1 March 1954 - Castle Bravo

1 March 1954 - Castle Bravo

The first of March 1954 marks one of the most serious nuclear fallout incidents in history. On this day, the United States conducted its largest ever nuclear weapon test, code-named Castle Bravo, at the Bikini Atoll in the Marshall Islands. Bravo was part of Operation Castle, a nuclear test series designed to develop an aircraft-deliverable thermonuclear weapon. Due to a design error, the explosion reached a yield of 15 megatons, making it two and a half times larger than expected and more than 1,000 times as powerful as the Hiroshima bomb. The largest-ever nuclear explosion was the 1961 Tsar Bomba with 50 megatons.

Radioactive fallout from the test spread over more than 11,000 square kilometres. Traces of radioactive material were detected in Australia, India, Japan, the United States and Europe. The Bikini population had been relocated to other atolls prior to the start of the U.S. nuclear testing programme in the Pacific with the Able test in 1946. Due to the unfavourable weather conditions in which the Bravo test had been conducted, the fallout also affected the inhabited atolls of Rongelap, Utrik and others.

A yellow flash poured through the porthole. Wondering what
had happened, I jumped up from the bunk near the door, ran
out on deck, and was astonished. Bridge, sky, and sea burst
into view, painted in flaming sunset colors. I looked around in
a daze; I was totally at a loss.Oishi Matashichi, fisherman aboard The Lucky Dragon #5

In addition, radioactive fallout heavily contaminated the Japanese fishing vessel “Lucky Dragon #5”, which was sailing some 145 kilometres downwind from ground zero. The 23 Japanese fishermen aboard suffered from radiation poisoning and one crew member died shortly after. The incident resulted in a diplomatic crisis between Japan and the United States and gave rise to international criticism of nuclear testing. A few weeks after the test, Indian Prime Minister Jawaharlal Nehru advocated a “standstill agreement” on nuclear testing (see chapter Early Efforts to Restrain Nuclear Testing).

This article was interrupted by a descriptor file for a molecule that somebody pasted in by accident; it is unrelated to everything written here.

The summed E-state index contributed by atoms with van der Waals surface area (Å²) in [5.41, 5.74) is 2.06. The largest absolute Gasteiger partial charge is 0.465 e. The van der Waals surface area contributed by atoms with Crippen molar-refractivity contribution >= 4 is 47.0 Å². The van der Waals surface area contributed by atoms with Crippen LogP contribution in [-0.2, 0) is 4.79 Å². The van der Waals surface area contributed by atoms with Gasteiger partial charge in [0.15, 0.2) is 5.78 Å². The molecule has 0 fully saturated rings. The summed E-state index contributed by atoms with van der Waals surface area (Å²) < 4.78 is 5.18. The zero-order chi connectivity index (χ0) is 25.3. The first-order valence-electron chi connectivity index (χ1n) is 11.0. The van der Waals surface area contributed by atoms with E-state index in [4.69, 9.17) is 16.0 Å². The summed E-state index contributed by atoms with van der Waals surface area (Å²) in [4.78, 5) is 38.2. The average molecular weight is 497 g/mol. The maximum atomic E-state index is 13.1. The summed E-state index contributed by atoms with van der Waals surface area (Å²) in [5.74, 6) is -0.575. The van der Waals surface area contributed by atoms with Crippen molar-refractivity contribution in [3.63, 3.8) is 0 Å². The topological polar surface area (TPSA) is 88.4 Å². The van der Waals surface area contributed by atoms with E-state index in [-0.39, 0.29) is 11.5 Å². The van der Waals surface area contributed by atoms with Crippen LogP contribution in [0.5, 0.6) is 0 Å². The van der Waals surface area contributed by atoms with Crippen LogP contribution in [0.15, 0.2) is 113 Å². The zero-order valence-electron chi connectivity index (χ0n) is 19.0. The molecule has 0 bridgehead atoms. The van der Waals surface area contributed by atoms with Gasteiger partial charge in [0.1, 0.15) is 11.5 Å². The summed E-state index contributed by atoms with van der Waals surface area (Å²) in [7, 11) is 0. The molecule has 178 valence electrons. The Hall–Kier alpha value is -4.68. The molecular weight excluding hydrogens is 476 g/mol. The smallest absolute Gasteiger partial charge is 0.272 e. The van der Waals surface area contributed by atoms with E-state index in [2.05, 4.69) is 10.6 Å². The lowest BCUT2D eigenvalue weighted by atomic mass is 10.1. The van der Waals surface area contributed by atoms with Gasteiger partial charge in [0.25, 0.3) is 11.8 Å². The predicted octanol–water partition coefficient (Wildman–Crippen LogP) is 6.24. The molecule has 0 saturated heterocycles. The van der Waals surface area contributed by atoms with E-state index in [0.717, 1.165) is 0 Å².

Approximately five hours after detonation, it began to rain
radioactive fallout at Rongelap. Within hours, the atoll was
covered with a fine, white, powdered-like substance. No one
knew it was radioactive fallout. (…) The children played in the
snow. They ate it.Senator Jeton Anjain on behalf of the Rongelap Atoll Local Government

U.S. testing in the Marshall Islands has had long-term effects on health and the environment. A medical report (PDF) compiled by the National Institute of Health, Maryland, and the Brookhaven National Laboratory, New York, found that the development of thyroid diseases has been the major late effect of radiation exposure of the Marshallese people. In 1972, the U.S. Atomic Energy Commission declared (PDF) the islands had seen a “remarkable recovery” and more than 100 people moved back to Bikini. However, laboratory tests in 1978 indicated that unacceptably high levels of radiation remained on the atoll and Bikini was evacuated again. In 1997, the International Atomic Energy Agency (IAEA) concluded that Bikini “should not be permanently resettled under the present radiological conditions.”

During the second and third decades after the accident, most
of the Rongelap children and many adults developed thyroid
nodules, some of which proved to be malignant.National Institute of Health, Maryland, and Brookhaven National Lab, NY

In 1964, the U.S. government appropriated funds to compensate Marshallese people who were exposed to fallout from its testing programme and in 1988 the Marshall Islands Nuclear Claims Tribunal was established to represent the interests of those affected. Claiming the compensation schemes to be inadequate, Bikini Islanders have taken legal action. In 2010, the U.S. Supreme Court declined to hear any new cases in pursuit of more compensation.

[W]e are sadly more akin to the Children of Israel when they left Egypt
and wandered through the desert for 40 years. We left Bikini and have wandered through the ocean for 32 years and we will never return to our Promised Land.Bikinian representative Tomaki Juda

The United States carried out 67 nuclear weapon tests in the Pacific Ocean between 1946 and 1958 and a total of 1,032 nuclear tests overall. In 1996, the United States was the first country to sign the Comprehensive Nuclear-Test-Ban Treaty (CTBT) that bans all kinds of nuclear explosions, everywhere. However, it has yet to ratify the Treaty, a step that is mandatory for the CTBT to become global law.

Declassified U.S. nuclear test film on the Operation Castle: